“Is there an easy way to tell if my piano needs to be tuned?”

How can one tell if a piano needs to be tuned? This is another post answering a series of questions about pianos given to me by  students of Doug Hanvey.

I do have some real practical suggestions, but I’m afraid my primary answer won’t be very satisfactory:
It Depends.
It depends on you! Different people have different abilities to hear, notice, or be bothered by an out-of-tune piano. Depending on your experience, how you grew up, your native language, any other instruments you may have played and your innate sense of pitch, your ability to determine how out of tune your piano is will drastically vary!

To make things even more confusing, there are several ways a piano can be “out of tune,” which I elaborate on here.

Steinway_Grand_Piano_Iron_Plates_and_StringsIn an effort to actually be helpful, here are some practical tips.

Testing Unisons
Start at middle C and play every note moving up the keyboard. Listen for the notes to sound “clean,” “pure” and “steady” (these are words that I use, but it is surprisingly difficult to describe abstract sound with a common vocabulary). If notes sound “complicated” or “shimmery” or “twangy,” then your unisons (the three individual strings that make up one note) are out tune with each other. Also listen for continuity and uniformity of sound. If one or two notes sound very different or stick out from the ones around them, that’s also a pretty good sign your unisons are out and your piano should be tuned. Out of tune unisons are usually easiest thing to hear when checking a piano and the first thing to go out after a piano is tuned.

Here you can easily see the "break" between the bass strings which are diagonal from left to right. They actually pass over the treble strings that have a right-to-left angle.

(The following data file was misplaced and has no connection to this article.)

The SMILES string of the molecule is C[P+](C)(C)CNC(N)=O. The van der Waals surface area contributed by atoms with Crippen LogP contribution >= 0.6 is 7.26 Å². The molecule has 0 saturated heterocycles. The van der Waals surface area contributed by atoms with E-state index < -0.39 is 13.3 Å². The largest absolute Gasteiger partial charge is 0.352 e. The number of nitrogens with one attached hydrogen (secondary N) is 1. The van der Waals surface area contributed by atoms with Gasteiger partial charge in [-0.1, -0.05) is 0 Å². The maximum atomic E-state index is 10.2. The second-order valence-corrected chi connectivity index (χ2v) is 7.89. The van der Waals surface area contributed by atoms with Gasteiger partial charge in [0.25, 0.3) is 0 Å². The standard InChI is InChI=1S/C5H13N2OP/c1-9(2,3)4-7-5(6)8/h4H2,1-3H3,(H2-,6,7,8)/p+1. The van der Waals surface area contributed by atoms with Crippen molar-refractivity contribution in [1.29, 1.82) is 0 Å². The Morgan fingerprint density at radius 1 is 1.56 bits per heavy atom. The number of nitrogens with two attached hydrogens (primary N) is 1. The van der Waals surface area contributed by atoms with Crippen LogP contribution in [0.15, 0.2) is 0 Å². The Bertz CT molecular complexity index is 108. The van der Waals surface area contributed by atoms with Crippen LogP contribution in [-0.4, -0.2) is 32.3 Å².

Here you can easily see the “break” between the bass strings which are diagonal from left to right. They actually pass over the treble strings that have a right-to-left angle.

Testing Temperament
Testing octaves can also be helpful. I would start with the E’s on either side of middle C (E3 and E4 in the piano technician world). Then walk that octave down the keyboard chromatically and evaluate how clean, pure and consistent the octaves sound. If a piano has gone through a change in temperature or humidity the octaves in this section often go out of tune. This section seems most susceptible because of the transition from the bass strings on one bridge, to the regular treble strings on the other bridge. If the soundboard absorbs moisture out of the air, it expands raising the “bridges” at the bottom of the sounboard, but it usually changes one bridge slightly more than the other, making the bottom third of the piano out of tune with the rest of it.

tuning fork

Testing Pitch Level
You can also test your piano against a tuning fork or electronic tuner. Tuning forks usually are set to A440, which is the A above middle C. Strike the fork against your knee or something firm, then place the “handle” of the fork against the wood right under the keyboard. Touching the piano will help the tuning fork amplify its vibrations. Then play the A above middle C and listen for precisely the same pitch. If the unisons are out, you might notice its hard to compare the tuning fork with the note (because you may have 3 slightly different pitches coming from the piano!). If you have a high quality electronic tuning machine you can check it against A440. Most pianos go flat over time if not tuned, but they can go sharp as well if exposed to a humidity increase.

The Time Test
If it has been more than 6 months since your piano was tuned, it will certainly benefit from a tuning. If it has been more than a year since it was tuned, it probably really needs a tuning.

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